It's hard to remember life without automated teller machines (ATMs). In Hong Kong, we can transfer funds, pay our utility bills and even settle tax demand-notes using an ATM. And they even dispense cash.
We're so used to these handy machines that we may not always view them as security risks. But we should. As security gurus like Bruce Schneier
point out, we make security decisions all the time – some conscious, some subconscious.
It’s time to put your ATM security strategy into your conscious personal security perimeter, if it’s not there already.
Beware of skimmers
You may know that ATMs can be fitted with “skimmers”: snap-on devices that include card readers and pinhole cameras. The crooks want to steal your account number and watch you type in your personal identification number (PIN), then clone your card for nefarious purposes.
According to a recent story in the South China Morning Post, illegal skimming equipment is believed to have been installed on at least 10 Hong Kong ATMs since September last year. From October to December 2012, 18 people reported losing money – 14 in December alone.
Mainland Chinese authorities have been contacted because illegal withdrawals using fake cards and the stolen data were made across the border, according to the newspaper.
In some markets ATM cards are being replaced with ones bearing an embedded microchip
for greater security. But as ever, your awareness and alertness are the best weapons against thieves using technology.
ATM-skimmers are uncommon, but should you suspect an ATM has been tampered with, please report it to the authorities.
Secure locations for ATMs
ATMs located on public streets are accessible to anyone at any time, making them prime targets for a skimmer. One security-measure worth checking: streetside ATMs attached to a bank sometimes have a security camera (look for the half-dome on the underside).
Another factor: the bad guys like to keep visual contact with the ATM they’ve illegally modified. An ATM inside a bank-lobby, or shopping mall, or other facility that is locked during non-business hours, is a better choice than a streetside ATM.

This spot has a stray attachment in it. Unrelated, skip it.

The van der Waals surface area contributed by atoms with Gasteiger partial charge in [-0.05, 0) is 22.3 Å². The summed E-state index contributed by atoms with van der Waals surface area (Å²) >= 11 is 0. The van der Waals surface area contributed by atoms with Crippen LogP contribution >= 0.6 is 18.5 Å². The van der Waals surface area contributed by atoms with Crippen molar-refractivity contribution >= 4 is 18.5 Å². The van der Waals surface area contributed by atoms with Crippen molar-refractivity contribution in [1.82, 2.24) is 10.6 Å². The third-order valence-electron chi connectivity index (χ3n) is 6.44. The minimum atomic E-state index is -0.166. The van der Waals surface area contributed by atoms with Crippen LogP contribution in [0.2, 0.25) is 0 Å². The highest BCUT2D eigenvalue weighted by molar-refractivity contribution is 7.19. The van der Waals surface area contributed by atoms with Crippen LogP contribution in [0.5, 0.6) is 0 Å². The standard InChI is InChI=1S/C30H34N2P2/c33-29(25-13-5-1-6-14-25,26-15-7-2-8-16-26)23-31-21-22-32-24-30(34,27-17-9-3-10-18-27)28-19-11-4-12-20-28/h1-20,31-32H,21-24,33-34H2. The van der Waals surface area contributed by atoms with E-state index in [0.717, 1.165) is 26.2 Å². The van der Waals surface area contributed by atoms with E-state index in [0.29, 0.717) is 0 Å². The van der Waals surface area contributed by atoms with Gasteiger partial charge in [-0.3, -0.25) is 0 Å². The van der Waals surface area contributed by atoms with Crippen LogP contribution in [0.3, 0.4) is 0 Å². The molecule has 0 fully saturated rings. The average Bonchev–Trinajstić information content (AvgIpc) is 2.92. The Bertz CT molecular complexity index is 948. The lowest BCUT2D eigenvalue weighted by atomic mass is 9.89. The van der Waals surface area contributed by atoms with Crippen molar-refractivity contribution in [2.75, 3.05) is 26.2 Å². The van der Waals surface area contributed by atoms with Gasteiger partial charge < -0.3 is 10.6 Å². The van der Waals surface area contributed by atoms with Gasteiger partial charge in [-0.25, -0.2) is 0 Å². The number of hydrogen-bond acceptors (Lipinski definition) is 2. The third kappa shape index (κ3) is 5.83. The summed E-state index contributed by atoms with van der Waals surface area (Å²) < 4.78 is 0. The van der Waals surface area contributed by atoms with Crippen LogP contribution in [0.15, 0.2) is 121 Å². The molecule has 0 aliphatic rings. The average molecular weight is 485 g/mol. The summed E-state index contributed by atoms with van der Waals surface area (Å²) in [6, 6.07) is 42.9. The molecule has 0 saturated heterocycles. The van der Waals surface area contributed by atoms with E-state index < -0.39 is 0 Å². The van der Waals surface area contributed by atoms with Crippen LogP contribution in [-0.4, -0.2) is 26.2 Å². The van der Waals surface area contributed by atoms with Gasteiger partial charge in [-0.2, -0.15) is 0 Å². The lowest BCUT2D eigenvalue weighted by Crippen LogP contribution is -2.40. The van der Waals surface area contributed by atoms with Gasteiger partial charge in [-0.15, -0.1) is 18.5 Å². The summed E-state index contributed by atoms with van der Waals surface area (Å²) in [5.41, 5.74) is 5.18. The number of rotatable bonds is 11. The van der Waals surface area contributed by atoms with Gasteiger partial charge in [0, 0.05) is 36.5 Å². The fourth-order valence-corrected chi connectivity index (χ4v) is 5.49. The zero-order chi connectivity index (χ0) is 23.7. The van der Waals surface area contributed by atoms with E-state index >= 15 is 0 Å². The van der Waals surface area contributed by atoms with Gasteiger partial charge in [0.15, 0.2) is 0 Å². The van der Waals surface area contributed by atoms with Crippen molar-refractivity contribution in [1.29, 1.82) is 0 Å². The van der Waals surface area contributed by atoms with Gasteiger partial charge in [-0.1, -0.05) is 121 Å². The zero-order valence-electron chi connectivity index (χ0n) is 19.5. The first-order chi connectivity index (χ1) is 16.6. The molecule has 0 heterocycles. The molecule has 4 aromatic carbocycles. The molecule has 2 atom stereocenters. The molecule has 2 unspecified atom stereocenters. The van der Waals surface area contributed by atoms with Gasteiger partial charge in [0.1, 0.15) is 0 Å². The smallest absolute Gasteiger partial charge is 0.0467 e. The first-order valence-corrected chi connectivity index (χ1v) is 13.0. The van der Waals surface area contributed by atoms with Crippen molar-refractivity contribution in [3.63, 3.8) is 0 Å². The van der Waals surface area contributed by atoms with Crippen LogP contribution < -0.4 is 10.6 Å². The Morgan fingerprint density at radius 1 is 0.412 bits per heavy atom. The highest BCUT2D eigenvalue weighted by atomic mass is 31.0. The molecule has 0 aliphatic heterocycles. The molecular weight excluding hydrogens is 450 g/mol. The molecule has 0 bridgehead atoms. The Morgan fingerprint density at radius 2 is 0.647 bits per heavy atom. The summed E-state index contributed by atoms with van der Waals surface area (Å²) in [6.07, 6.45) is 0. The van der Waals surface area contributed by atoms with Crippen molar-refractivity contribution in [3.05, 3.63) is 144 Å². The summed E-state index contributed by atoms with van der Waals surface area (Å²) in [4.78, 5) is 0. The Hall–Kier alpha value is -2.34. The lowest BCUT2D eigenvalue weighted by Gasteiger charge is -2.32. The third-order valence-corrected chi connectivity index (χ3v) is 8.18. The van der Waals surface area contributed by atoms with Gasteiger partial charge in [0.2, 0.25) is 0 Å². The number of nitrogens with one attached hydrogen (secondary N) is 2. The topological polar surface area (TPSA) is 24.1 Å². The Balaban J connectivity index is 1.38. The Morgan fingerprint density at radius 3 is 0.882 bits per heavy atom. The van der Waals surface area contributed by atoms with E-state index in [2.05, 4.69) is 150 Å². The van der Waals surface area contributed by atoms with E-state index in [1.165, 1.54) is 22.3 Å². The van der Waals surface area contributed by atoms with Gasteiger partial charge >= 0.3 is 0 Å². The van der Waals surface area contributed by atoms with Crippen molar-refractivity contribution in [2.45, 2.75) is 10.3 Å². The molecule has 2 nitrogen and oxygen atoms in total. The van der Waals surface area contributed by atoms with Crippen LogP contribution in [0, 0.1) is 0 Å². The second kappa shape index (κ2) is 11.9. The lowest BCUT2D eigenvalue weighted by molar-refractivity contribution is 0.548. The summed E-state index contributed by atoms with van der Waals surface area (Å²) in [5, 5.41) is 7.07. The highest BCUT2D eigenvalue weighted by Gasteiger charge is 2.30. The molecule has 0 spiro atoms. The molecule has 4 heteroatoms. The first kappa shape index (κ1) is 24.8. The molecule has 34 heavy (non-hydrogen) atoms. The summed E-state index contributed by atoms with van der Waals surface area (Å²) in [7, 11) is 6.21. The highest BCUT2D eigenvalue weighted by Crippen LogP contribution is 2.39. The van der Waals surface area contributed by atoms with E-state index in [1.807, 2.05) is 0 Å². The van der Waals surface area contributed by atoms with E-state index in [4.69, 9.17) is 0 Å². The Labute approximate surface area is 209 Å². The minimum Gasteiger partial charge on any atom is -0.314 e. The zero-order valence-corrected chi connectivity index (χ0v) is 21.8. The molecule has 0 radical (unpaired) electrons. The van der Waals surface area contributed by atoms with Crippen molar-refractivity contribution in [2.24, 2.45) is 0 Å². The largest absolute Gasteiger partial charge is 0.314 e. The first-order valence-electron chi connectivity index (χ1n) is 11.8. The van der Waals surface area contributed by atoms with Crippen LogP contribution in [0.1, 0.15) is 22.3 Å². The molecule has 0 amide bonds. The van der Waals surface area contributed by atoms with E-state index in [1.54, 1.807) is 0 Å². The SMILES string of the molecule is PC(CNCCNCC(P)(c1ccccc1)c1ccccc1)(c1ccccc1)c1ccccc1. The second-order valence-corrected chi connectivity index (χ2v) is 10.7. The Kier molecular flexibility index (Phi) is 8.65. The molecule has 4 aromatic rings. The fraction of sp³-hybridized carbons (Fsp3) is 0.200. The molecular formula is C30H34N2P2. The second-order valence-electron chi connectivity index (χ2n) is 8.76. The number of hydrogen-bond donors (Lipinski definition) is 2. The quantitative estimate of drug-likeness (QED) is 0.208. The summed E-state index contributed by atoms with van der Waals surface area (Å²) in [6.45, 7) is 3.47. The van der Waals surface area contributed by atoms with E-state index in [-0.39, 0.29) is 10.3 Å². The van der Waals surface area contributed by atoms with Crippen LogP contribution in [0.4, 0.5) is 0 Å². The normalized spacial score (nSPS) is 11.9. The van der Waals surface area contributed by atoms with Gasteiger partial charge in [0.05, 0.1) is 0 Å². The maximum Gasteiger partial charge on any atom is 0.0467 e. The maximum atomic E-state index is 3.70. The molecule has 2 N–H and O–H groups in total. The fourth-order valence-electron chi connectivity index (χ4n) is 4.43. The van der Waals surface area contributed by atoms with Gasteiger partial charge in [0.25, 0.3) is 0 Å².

Be aware of your ATM's surroundings. You're making a transaction involving valuable personal data
and cash. Now is not the time to check Facebook on your mobile phone.
ATM security practices
Skimmers use pinhole-cameras which can record your PIN when you type it on the keypad. Some ATMs in Hong Kong have useful shields around the keypad, but this is important: always cover your typing hand when entering your PIN. You can use your free hand, purse, or wallet to cover the keypad.
Follow the instructions on the ATM: cover your typing hand when you enter your PIN. Every time. This simple practice just might save you from a substantial loss of funds.
Be alert when you use an ATM. Don’t let anyone distract you – complete your transaction, be sure you've tucked away your card (and cash) safely, and leave.
More information on ATM-skimmers is available from the website of Charles Krebs: a US-based security researcher who documents these criminal devices. Krebs compiles his ATM-skimmer stories here
. See below for a picture of an ATM skimmer found in the United States in 2009.
Beware the ATM Skimmer
Basic security practices are important when you use any ATM. Refuse to be a victim. Remain alert, cover the keypad when entering your PIN, and urge others to do the same.
About the Author
Stefan Hammond is Technology Editor, Enterprise Group, at Questex Media Asia, the publisher of CFO Innovation.